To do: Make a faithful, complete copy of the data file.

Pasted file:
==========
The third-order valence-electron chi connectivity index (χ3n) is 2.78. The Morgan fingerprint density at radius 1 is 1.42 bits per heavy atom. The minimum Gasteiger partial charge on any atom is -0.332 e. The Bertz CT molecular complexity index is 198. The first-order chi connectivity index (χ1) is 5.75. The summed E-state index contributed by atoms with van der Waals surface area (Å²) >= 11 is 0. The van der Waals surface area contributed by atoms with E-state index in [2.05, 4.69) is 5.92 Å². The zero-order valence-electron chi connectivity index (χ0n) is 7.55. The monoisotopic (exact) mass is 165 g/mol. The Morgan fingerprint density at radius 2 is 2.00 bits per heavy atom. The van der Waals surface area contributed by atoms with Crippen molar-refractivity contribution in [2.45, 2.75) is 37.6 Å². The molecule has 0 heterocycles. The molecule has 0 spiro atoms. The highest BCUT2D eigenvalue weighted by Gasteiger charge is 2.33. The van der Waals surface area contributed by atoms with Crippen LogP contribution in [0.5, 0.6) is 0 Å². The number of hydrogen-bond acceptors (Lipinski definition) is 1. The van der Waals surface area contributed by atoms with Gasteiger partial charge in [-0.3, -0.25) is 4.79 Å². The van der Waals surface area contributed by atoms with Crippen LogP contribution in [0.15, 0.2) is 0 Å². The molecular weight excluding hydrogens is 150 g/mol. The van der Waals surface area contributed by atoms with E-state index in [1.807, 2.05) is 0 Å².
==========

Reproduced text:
The third-order valence-electron chi connectivity index (χ3n) is 2.78. The Morgan fingerprint density at radius 1 is 1.42 bits per heavy atom. The minimum Gasteiger partial charge on any atom is -0.332 e. The Bertz CT molecular complexity index is 198. The first-order chi connectivity index (χ1) is 5.75. The summed E-state index contributed by atoms with van der Waals surface area (Å²) >= 11 is 0. The van der Waals surface area contributed by atoms with E-state index in [2.05, 4.69) is 5.92 Å². The zero-order valence-electron chi connectivity index (χ0n) is 7.55. The monoisotopic (exact) mass is 165 g/mol. The Morgan fingerprint density at radius 2 is 2.00 bits per heavy atom. The van der Waals surface area contributed by atoms with Crippen molar-refractivity contribution in [2.45, 2.75) is 37.6 Å². The molecule has 0 heterocycles. The molecule has 0 spiro atoms. The highest BCUT2D eigenvalue weighted by Gasteiger charge is 2.33. The van der Waals surface area contributed by atoms with Crippen LogP contribution in [0.5, 0.6) is 0 Å². The number of hydrogen-bond acceptors (Lipinski definition) is 1. The van der Waals surface area contributed by atoms with Gasteiger partial charge in [-0.3, -0.25) is 4.79 Å². The van der Waals surface area contributed by atoms with Crippen LogP contribution in [0.15, 0.2) is 0 Å². The molecular weight excluding hydrogens is 150 g/mol. The van der Waals surface area contributed by atoms with E-state index in [1.807, 2.05) is 0 Å².